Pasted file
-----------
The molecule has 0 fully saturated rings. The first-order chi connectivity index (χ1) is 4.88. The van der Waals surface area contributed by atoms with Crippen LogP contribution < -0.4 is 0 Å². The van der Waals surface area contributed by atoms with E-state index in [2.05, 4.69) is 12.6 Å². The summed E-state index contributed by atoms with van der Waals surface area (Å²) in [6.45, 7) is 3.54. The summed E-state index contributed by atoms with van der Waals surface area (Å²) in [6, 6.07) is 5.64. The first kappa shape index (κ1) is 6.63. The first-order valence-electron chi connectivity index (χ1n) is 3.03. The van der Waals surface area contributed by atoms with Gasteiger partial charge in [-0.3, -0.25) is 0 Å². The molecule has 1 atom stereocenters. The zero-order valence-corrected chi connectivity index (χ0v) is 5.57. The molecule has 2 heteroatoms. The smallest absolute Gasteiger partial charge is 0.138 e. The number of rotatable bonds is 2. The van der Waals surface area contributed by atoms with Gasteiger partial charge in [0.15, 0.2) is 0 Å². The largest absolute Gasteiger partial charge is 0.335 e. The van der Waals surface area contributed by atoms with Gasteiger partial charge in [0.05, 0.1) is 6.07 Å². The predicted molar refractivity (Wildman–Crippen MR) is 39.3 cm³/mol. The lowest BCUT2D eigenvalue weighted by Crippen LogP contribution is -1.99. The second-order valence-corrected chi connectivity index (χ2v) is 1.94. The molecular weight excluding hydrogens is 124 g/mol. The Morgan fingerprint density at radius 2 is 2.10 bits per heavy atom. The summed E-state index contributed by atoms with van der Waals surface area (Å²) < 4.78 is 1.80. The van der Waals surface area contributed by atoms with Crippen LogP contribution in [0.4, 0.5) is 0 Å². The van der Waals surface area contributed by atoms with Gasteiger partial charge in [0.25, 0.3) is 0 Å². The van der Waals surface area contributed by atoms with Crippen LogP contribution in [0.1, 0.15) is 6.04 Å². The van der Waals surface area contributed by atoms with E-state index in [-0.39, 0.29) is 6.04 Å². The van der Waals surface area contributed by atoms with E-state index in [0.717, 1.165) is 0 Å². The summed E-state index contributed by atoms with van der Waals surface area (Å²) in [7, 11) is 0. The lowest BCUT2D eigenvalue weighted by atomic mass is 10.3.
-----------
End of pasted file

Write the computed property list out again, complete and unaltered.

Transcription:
The molecule has 0 fully saturated rings. The first-order chi connectivity index (χ1) is 4.88. The van der Waals surface area contributed by atoms with Crippen LogP contribution < -0.4 is 0 Å². The van der Waals surface area contributed by atoms with E-state index in [2.05, 4.69) is 12.6 Å². The summed E-state index contributed by atoms with van der Waals surface area (Å²) in [6.45, 7) is 3.54. The summed E-state index contributed by atoms with van der Waals surface area (Å²) in [6, 6.07) is 5.64. The first kappa shape index (κ1) is 6.63. The first-order valence-electron chi connectivity index (χ1n) is 3.03. The van der Waals surface area contributed by atoms with Gasteiger partial charge in [-0.3, -0.25) is 0 Å². The molecule has 1 atom stereocenters. The zero-order valence-corrected chi connectivity index (χ0v) is 5.57. The molecule has 2 heteroatoms. The smallest absolute Gasteiger partial charge is 0.138 e. The number of rotatable bonds is 2. The van der Waals surface area contributed by atoms with Gasteiger partial charge in [0.15, 0.2) is 0 Å². The largest absolute Gasteiger partial charge is 0.335 e. The van der Waals surface area contributed by atoms with Gasteiger partial charge in [0.05, 0.1) is 6.07 Å². The predicted molar refractivity (Wildman–Crippen MR) is 39.3 cm³/mol. The lowest BCUT2D eigenvalue weighted by Crippen LogP contribution is -1.99. The second-order valence-corrected chi connectivity index (χ2v) is 1.94. The molecular weight excluding hydrogens is 124 g/mol. The Morgan fingerprint density at radius 2 is 2.10 bits per heavy atom. The summed E-state index contributed by atoms with van der Waals surface area (Å²) < 4.78 is 1.80. The van der Waals surface area contributed by atoms with Crippen LogP contribution in [0.4, 0.5) is 0 Å². The van der Waals surface area contributed by atoms with Gasteiger partial charge in [0.25, 0.3) is 0 Å². The van der Waals surface area contributed by atoms with Crippen LogP contribution in [0.1, 0.15) is 6.04 Å². The van der Waals surface area contributed by atoms with E-state index in [-0.39, 0.29) is 6.04 Å². The van der Waals surface area contributed by atoms with E-state index in [0.717, 1.165) is 0 Å². The summed E-state index contributed by atoms with van der Waals surface area (Å²) in [7, 11) is 0. The lowest BCUT2D eigenvalue weighted by atomic mass is 10.3.